There was wider damage, of course, and on the scale of ordinary disasters it was heavy. For thirty years the Twin Towers had stood above the streets as all tall buildings do, as a bomb of sorts, a repository for the prodigious energy originally required to raise so much weight so high. Now, in a single morning, in twin ten-second pulses, the towers released that energy back into the city. Massive steel beams flew through the neighborhood like gargantuan spears, penetrating subway lines and underground passages to depths of thirty feet, crushing them, rupturing water mains and gas lines, and stabbing high into the sides of nearby office towers, where they lodged. The phone system, the fiber-optic network, and the electric power grid were knocked out. Ambulances, cars, and fire trucks were smashed flat by falling debris, and some were hammered five floors down from the street into the insane turmoil erupting inside the World Trade Center's immense "bathtub" — a ten-acre foundation hole, seventy feet deep, that was suffering unimaginable violence as it absorbed the brunt of each tower's collapse.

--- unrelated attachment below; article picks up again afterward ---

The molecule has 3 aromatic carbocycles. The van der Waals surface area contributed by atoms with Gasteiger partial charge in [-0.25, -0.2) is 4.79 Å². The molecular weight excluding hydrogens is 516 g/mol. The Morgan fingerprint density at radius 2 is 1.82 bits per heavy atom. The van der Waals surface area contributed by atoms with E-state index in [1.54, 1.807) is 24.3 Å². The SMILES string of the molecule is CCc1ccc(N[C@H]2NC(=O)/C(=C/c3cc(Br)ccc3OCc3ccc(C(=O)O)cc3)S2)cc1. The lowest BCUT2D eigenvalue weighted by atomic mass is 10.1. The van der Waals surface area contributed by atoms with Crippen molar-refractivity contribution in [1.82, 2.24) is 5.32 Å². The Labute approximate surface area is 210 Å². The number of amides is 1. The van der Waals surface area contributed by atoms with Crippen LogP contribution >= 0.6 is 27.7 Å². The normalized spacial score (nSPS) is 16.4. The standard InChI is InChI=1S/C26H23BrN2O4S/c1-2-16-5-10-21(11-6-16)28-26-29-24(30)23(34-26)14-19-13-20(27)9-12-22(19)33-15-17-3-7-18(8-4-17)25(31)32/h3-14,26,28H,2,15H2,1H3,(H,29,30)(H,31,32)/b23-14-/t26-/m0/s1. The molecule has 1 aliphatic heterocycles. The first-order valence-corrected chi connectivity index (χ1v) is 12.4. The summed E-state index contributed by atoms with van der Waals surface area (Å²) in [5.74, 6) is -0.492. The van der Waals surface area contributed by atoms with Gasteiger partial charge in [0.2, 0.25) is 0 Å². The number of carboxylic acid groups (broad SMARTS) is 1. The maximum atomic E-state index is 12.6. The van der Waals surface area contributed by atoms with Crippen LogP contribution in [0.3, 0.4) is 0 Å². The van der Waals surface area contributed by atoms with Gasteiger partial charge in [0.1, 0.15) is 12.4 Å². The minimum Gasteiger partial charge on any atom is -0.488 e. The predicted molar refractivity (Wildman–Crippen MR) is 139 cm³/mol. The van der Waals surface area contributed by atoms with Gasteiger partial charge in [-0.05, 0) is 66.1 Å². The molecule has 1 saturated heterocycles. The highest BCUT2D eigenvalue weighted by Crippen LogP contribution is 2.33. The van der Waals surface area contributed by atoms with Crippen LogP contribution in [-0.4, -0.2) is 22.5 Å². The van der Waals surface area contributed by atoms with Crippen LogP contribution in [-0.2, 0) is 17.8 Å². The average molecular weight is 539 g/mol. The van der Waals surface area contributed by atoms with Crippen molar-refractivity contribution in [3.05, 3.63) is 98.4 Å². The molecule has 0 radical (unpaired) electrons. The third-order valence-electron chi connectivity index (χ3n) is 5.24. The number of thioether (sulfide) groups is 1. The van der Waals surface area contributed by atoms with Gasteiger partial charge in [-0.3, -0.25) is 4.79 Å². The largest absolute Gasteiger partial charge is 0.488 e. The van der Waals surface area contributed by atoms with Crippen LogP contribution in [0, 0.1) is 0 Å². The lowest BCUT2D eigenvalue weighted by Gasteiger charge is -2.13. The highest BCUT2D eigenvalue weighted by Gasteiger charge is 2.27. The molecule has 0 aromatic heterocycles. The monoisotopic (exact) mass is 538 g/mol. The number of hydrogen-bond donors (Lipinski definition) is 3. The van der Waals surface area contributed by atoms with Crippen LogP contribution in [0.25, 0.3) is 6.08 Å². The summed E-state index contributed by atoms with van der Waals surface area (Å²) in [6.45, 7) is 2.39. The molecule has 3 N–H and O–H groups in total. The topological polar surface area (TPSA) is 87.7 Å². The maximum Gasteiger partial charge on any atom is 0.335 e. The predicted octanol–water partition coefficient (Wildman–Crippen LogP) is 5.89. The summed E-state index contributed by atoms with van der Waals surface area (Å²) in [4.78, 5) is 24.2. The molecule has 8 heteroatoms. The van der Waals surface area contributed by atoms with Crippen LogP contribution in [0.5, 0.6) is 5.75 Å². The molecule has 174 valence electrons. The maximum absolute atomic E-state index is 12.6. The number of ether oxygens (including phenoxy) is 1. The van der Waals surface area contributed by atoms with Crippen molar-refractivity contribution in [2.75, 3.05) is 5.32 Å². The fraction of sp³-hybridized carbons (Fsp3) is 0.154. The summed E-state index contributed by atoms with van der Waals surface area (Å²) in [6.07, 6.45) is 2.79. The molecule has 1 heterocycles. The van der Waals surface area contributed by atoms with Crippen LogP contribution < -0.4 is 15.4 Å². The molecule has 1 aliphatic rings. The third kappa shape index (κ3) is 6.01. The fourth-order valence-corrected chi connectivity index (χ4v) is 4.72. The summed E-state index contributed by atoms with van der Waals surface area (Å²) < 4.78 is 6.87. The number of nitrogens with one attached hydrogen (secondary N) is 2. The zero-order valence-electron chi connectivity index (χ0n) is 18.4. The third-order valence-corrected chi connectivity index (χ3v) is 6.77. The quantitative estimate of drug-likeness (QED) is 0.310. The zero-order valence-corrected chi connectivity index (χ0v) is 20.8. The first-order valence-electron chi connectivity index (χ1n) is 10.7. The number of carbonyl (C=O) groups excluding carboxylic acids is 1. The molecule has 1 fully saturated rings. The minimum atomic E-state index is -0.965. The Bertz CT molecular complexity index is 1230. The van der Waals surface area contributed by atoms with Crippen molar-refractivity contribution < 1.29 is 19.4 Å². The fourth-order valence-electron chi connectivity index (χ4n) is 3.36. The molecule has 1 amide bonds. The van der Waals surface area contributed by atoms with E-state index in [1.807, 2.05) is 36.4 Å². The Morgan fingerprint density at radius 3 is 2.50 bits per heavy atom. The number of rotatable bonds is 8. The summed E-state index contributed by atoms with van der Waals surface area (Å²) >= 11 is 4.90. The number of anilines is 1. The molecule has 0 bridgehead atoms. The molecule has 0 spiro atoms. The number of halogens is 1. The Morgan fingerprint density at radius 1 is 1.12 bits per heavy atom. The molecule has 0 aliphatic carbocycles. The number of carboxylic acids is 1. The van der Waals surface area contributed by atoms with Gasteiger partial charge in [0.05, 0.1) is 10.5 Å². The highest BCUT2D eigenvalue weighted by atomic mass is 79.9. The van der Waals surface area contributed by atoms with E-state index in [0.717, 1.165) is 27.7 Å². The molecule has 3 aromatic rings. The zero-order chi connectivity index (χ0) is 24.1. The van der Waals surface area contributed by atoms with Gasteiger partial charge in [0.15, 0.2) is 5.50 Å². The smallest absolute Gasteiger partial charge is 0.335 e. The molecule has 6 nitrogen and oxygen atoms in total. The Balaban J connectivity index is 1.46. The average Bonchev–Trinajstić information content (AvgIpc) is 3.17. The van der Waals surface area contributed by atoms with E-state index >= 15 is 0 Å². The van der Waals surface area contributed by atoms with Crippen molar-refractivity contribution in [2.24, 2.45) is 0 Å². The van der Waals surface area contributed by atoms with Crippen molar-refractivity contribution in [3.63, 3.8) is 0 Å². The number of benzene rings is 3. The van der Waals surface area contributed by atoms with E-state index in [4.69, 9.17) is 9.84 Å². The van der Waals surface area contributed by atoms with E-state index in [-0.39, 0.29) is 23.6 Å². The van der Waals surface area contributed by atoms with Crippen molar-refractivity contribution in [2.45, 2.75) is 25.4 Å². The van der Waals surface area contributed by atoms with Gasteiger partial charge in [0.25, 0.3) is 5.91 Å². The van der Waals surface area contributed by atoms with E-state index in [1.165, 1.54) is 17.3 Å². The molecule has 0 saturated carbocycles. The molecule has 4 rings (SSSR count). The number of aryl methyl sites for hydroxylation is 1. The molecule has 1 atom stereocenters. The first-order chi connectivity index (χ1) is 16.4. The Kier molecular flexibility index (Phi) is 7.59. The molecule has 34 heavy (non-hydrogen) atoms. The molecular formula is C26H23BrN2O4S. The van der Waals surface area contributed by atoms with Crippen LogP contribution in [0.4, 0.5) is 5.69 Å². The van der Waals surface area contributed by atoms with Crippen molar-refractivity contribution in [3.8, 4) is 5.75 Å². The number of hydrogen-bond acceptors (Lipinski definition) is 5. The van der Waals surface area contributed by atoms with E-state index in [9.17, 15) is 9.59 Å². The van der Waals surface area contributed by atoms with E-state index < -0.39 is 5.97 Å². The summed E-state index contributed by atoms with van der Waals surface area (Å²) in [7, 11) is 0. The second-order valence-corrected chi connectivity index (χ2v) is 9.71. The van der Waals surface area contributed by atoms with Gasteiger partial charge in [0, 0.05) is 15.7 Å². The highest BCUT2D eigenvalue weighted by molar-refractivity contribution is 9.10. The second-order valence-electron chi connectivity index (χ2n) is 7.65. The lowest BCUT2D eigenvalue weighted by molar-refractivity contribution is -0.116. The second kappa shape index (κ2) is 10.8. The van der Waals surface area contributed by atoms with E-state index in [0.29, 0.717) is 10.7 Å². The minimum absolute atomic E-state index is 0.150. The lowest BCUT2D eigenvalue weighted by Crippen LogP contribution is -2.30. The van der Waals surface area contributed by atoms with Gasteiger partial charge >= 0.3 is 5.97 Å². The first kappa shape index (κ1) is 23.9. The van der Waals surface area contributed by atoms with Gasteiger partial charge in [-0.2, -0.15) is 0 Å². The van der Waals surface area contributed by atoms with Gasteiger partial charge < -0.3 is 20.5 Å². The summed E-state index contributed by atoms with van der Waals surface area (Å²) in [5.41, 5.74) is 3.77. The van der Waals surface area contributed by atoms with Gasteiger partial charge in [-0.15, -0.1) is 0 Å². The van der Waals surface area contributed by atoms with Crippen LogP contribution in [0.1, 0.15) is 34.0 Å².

The energy released within that wild, inaccessible core lit fires that cooked the ruins for months afterward. Outside of each tower's footprint, and still within the foundation hole, it demolished most of the six-story subterranean structure — consisting largely of parking garages that were either pulverized or badly broken and left to hang. Deep underground it also destroyed part of the Port Authority Trans-Hudson (PATH) commuter line — a railroad from New Jersey that, having passed in a single-track tube through the watery muck of the river's bottom, emerged into the foundation hole and traveled to a station on the far side before looping back to a parallel tube and returning under the river to New Jersey. The PATH tubes were century-old cast-iron structures, probably brittle in places, and now at immediate risk of failure. If either of them broke catastrophically, the Hudson River would flood into the foundation hole, filling it at high tide to a level just five feet below the street and drowning unknown numbers of trapped survivors. Moreover, on the far side of the river a wall of water would flood the Jersey City station, and from there, via connecting rail links, would circle uncontrollably back into Manhattan, rush through the passages beneath Greenwich Village, and take out the West Side subways from the southern tip of the island nearly to Central Park. Vulnerability to sequential flooding was a known weakness of the PATH system, and it had been highlighted in a report circulated discreetly among government officials after the earlier World Trade Center attack, the parking-garage bombing of February 26, 1993. But maybe because such flooding was also something of an apocalyptic vision — and therefore somehow unreal — no defenses were erected against it. Of course now it was too late. And immediately as the Twin Towers collapsed, it became obvious that even in America apocalypses could come to pass.